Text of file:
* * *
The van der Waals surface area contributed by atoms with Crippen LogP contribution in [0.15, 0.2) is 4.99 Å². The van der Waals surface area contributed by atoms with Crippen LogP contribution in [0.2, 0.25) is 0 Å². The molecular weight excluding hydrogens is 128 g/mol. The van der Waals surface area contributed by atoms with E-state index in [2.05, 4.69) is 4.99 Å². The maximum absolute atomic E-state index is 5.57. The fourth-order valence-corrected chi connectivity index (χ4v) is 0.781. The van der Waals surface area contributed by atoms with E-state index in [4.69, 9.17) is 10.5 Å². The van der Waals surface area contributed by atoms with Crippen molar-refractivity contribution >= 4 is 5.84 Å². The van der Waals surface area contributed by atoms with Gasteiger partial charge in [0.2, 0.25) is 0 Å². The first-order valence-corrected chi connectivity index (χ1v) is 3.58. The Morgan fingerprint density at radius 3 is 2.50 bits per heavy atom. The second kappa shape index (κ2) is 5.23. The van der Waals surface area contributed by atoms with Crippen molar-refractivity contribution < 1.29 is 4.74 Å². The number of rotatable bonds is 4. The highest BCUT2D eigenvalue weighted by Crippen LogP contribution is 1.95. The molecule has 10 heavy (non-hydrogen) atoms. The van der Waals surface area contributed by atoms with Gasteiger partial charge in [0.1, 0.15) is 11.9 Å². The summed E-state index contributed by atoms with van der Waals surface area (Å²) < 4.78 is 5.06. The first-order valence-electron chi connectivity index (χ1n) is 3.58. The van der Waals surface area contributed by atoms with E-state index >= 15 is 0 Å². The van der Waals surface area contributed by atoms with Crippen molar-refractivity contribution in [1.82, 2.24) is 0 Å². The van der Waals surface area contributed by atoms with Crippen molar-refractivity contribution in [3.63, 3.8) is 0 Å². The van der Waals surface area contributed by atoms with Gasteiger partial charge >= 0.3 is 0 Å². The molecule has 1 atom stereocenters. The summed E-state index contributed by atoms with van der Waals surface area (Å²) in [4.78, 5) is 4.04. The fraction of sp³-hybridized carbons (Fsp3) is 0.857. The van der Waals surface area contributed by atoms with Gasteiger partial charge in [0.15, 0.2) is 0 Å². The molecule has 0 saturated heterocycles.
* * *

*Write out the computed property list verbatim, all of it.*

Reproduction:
The van der Waals surface area contributed by atoms with Crippen LogP contribution in [0.15, 0.2) is 4.99 Å². The van der Waals surface area contributed by atoms with Crippen LogP contribution in [0.2, 0.25) is 0 Å². The molecular weight excluding hydrogens is 128 g/mol. The van der Waals surface area contributed by atoms with E-state index in [2.05, 4.69) is 4.99 Å². The maximum absolute atomic E-state index is 5.57. The fourth-order valence-corrected chi connectivity index (χ4v) is 0.781. The van der Waals surface area contributed by atoms with E-state index in [4.69, 9.17) is 10.5 Å². The van der Waals surface area contributed by atoms with Crippen molar-refractivity contribution >= 4 is 5.84 Å². The van der Waals surface area contributed by atoms with Gasteiger partial charge in [0.2, 0.25) is 0 Å². The first-order valence-corrected chi connectivity index (χ1v) is 3.58. The Morgan fingerprint density at radius 3 is 2.50 bits per heavy atom. The second kappa shape index (κ2) is 5.23. The van der Waals surface area contributed by atoms with Crippen molar-refractivity contribution < 1.29 is 4.74 Å². The number of rotatable bonds is 4. The highest BCUT2D eigenvalue weighted by Crippen LogP contribution is 1.95. The molecule has 10 heavy (non-hydrogen) atoms. The van der Waals surface area contributed by atoms with Gasteiger partial charge in [0.1, 0.15) is 11.9 Å². The summed E-state index contributed by atoms with van der Waals surface area (Å²) < 4.78 is 5.06. The first-order valence-electron chi connectivity index (χ1n) is 3.58. The van der Waals surface area contributed by atoms with E-state index >= 15 is 0 Å². The van der Waals surface area contributed by atoms with Crippen molar-refractivity contribution in [1.82, 2.24) is 0 Å². The van der Waals surface area contributed by atoms with Crippen molar-refractivity contribution in [3.63, 3.8) is 0 Å². The van der Waals surface area contributed by atoms with Gasteiger partial charge >= 0.3 is 0 Å². The molecule has 1 atom stereocenters. The summed E-state index contributed by atoms with van der Waals surface area (Å²) in [4.78, 5) is 4.04. The fraction of sp³-hybridized carbons (Fsp3) is 0.857. The van der Waals surface area contributed by atoms with Gasteiger partial charge in [0.15, 0.2) is 0 Å². The molecule has 0 saturated heterocycles.